Tuesday, 23 October 2007

Nuclear Power, Good for the Economy, Good for the environment, Good for the UK

So if everyone is so concerned about reducing the UK’s carbon footprint - then how come close to half of the UK’s Nuclear power stations are out of action on the run up to winter? Apparently a lack of funding...

Nuclear power stations are capable of producing realistic amounts of electricity, unlike many other so-called renewable energy sources, moreover if more were built we could not only make a serious dent in out carbon footprint we could reduce our exposure to gas supply problems and the impact of Gazprom’s muscle flexing.

France, known for looking out for their own interests, get 79% of their electricity from Nuclear energy, they have 59 plants. They don’t seem to have much problem keeping them running either. We by comparison have a pathetic 16 plants that produce (when they are working) around 18% of our power.

If UK greens/environ-mentalists had spent less time bleating about nuclear power in the 80s and 90s then they might not have shot themselves in the foot over carbon emissions.

The French have a realistic attitude to nuclear power. The French launched a properly funded, comprehensive nuclear program, after the 1973 ‘oil shock’, when OPEC toyed with the west by ramping up oil prices, sensibly vowing never again to be dependent on the whim of others for power. Unlike the UK, in France, nuclear energy is accepted, even popular.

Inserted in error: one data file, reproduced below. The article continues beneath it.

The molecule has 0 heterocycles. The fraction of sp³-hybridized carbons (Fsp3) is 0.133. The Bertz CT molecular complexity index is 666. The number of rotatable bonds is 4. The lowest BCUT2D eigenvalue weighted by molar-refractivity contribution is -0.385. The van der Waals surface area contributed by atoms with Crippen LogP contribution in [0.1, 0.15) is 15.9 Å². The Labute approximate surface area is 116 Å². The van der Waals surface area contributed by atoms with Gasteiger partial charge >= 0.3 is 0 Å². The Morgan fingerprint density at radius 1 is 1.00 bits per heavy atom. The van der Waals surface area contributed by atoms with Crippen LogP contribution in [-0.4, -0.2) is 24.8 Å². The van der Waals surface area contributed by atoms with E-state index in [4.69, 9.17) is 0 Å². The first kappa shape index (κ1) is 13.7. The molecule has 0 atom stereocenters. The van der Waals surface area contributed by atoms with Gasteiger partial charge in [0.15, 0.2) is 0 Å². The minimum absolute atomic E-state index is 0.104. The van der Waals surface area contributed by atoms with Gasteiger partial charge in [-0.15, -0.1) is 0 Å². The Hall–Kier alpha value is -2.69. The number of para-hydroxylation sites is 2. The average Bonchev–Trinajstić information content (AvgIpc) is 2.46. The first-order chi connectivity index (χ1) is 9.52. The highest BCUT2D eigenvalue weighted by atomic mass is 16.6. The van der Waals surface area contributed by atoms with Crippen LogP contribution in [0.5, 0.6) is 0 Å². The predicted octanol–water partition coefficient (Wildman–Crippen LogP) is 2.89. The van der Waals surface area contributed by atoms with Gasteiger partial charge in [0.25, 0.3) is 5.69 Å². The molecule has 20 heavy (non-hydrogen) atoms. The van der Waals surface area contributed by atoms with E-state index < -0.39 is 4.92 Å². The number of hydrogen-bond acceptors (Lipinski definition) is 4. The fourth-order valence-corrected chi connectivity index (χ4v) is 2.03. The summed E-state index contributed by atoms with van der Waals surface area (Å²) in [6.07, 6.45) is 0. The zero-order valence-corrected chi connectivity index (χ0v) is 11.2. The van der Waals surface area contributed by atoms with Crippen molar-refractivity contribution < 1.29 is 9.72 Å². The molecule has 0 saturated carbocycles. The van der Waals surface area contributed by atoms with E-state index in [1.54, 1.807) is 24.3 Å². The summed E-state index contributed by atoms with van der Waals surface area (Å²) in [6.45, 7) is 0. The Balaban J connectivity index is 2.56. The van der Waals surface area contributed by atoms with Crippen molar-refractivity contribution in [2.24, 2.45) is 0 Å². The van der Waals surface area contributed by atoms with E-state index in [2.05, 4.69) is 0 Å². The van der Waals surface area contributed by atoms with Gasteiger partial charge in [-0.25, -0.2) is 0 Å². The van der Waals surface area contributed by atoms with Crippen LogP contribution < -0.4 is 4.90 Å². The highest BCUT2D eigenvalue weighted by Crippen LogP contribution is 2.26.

Even James Lovelock (Gaia hypothesis) thinks that nuclear power is the only real green solution to reducing carbon emissions.

It makes sense for economic reasons, as we wouldn’t have to cripple the economy to save a ha’penny’s worth of power here and there and spend billions changing our housing stock.

It makes sense, because it would protect us from much of the impact of oil and gas price fluctuation and scarcity.

It makes sense, from the point of view of the environment, massively reduced carbon emissions and avoiding the threat of mercury pollution posed by low energy bulbs.

It took the French around 15 years. The UK could do the same. If anyone is worried about where to store the waste, we have some very deep ex-coal mines that would do nicely.